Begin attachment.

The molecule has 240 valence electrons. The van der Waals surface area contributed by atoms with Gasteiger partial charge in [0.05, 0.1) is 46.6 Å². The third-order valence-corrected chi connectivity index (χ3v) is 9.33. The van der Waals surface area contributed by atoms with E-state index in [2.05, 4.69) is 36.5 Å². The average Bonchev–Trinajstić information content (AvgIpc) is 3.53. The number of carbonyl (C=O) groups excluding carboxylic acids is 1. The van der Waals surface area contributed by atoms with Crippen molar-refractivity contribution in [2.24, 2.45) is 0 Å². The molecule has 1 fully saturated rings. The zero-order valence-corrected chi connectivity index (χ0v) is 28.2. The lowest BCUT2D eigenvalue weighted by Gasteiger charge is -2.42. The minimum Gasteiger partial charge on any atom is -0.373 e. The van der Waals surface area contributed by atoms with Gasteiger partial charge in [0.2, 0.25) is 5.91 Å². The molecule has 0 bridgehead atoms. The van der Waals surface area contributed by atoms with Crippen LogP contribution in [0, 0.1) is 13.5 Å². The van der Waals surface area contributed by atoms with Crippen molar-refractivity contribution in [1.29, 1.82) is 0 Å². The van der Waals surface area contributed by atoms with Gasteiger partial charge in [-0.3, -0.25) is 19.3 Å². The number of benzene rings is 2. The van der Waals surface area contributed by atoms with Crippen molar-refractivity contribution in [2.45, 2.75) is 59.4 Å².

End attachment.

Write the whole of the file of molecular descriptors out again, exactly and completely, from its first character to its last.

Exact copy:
The molecule has 240 valence electrons. The van der Waals surface area contributed by atoms with Gasteiger partial charge in [0.05, 0.1) is 46.6 Å². The third-order valence-corrected chi connectivity index (χ3v) is 9.33. The van der Waals surface area contributed by atoms with E-state index in [2.05, 4.69) is 36.5 Å². The average Bonchev–Trinajstić information content (AvgIpc) is 3.53. The number of carbonyl (C=O) groups excluding carboxylic acids is 1. The van der Waals surface area contributed by atoms with Crippen molar-refractivity contribution in [2.24, 2.45) is 0 Å². The molecule has 1 fully saturated rings. The zero-order valence-corrected chi connectivity index (χ0v) is 28.2. The lowest BCUT2D eigenvalue weighted by Gasteiger charge is -2.42. The minimum Gasteiger partial charge on any atom is -0.373 e. The van der Waals surface area contributed by atoms with Gasteiger partial charge in [0.2, 0.25) is 5.91 Å². The molecule has 0 bridgehead atoms. The van der Waals surface area contributed by atoms with Crippen LogP contribution in [0, 0.1) is 13.5 Å². The van der Waals surface area contributed by atoms with Crippen molar-refractivity contribution in [1.29, 1.82) is 0 Å². The van der Waals surface area contributed by atoms with Gasteiger partial charge in [-0.3, -0.25) is 19.3 Å². The number of benzene rings is 2. The van der Waals surface area contributed by atoms with Crippen molar-refractivity contribution in [2.45, 2.75) is 59.4 Å².